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How do disease perception, treatment features, and dermatologist-patient relationship impact on patients assuming topical treatment? An Italian survey.

Burroni AG, Fassino M, Torti A, Visentin E - Patient Relat Outcome Meas (2015)

Bottom Line: Topical therapy is the most widely used treatment, even though it is not considered the most effective one and often perceived to be cosmetic.The main findings are: 1) inadequate patient education about this disease, 2) lack of information about topical treatment, and 3) lack of results within the expected time frame.This survey adds new and important details about daily life and well-being and the needs of psoriatic patients, providing suggestions for dermatologists to improve patients management.

View Article: PubMed Central - PubMed

Affiliation: IRCCS University Hospital San Martino, IST National Institute for Cancer Research, Genoa, Italy.

ABSTRACT

Background: Psoriasis largely affects daily activities and social interactions and has a strong impact on patients' quality of life. Psoriatic patients have different attitudes toward their condition. Topical medications are essential for the treatment of psoriasis, but the majority of patients do not adhere to these therapies.

Objective: The history of treatment success or failure seems to influence patient attitude toward topical therapy. Therefore, it is important to understand the psychological, experiential, and motivational aspects that could be critical for treatment adherence, and to describe the different attitudes toward topical treatment. Furthermore, the physician-patient relationship and the willingness to trust the dermatologist may have a substantial role in encouraging or discouraging patients' attitudes toward topical therapy.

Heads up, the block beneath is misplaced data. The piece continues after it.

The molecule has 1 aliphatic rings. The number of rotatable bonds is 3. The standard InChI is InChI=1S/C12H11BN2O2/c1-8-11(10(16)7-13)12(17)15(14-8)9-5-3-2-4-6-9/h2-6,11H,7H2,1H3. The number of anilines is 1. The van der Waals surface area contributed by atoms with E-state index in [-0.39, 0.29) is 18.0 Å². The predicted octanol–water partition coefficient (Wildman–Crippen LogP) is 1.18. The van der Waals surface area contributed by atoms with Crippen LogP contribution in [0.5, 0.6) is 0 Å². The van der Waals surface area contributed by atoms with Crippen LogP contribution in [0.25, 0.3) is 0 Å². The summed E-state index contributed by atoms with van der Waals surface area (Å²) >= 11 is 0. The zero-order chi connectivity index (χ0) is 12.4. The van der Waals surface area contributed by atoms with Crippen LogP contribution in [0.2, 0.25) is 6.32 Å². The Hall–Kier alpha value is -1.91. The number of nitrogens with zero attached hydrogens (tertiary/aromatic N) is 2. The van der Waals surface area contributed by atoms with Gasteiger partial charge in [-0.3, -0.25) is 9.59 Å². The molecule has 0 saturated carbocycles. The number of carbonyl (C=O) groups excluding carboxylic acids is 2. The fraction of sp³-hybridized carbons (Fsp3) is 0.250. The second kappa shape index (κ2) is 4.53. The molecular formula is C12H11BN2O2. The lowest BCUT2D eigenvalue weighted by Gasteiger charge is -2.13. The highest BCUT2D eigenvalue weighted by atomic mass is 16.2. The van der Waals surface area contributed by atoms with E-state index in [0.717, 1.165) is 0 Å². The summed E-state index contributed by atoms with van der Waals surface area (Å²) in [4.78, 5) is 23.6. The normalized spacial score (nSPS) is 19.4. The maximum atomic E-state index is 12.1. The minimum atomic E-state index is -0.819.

Methods: A survey was designed to collect aspects that could be relevant to understanding different patient attitudes toward psoriasis and its treatments. A total of 495 self-administered questionnaires compiled by psoriatic patients were analyzed from 20 Italian specialized hospital centers in order to provide a nationwide picture.

Results: Psoriatic patients have different perceptions and experiences in relation to their condition: half of them consider psoriasis as a disease, while the other half consider psoriasis as a disorder or a nuisance. Topical therapy is the most widely used treatment, even though it is not considered the most effective one and often perceived to be cosmetic. The main findings are: 1) inadequate patient education about this disease, 2) lack of information about topical treatment, and 3) lack of results within the expected time frame. Furthermore, physicians need to build a good relationship with psoriatic patients in order to motivate them, to trust in their care, and to adhere to treatment.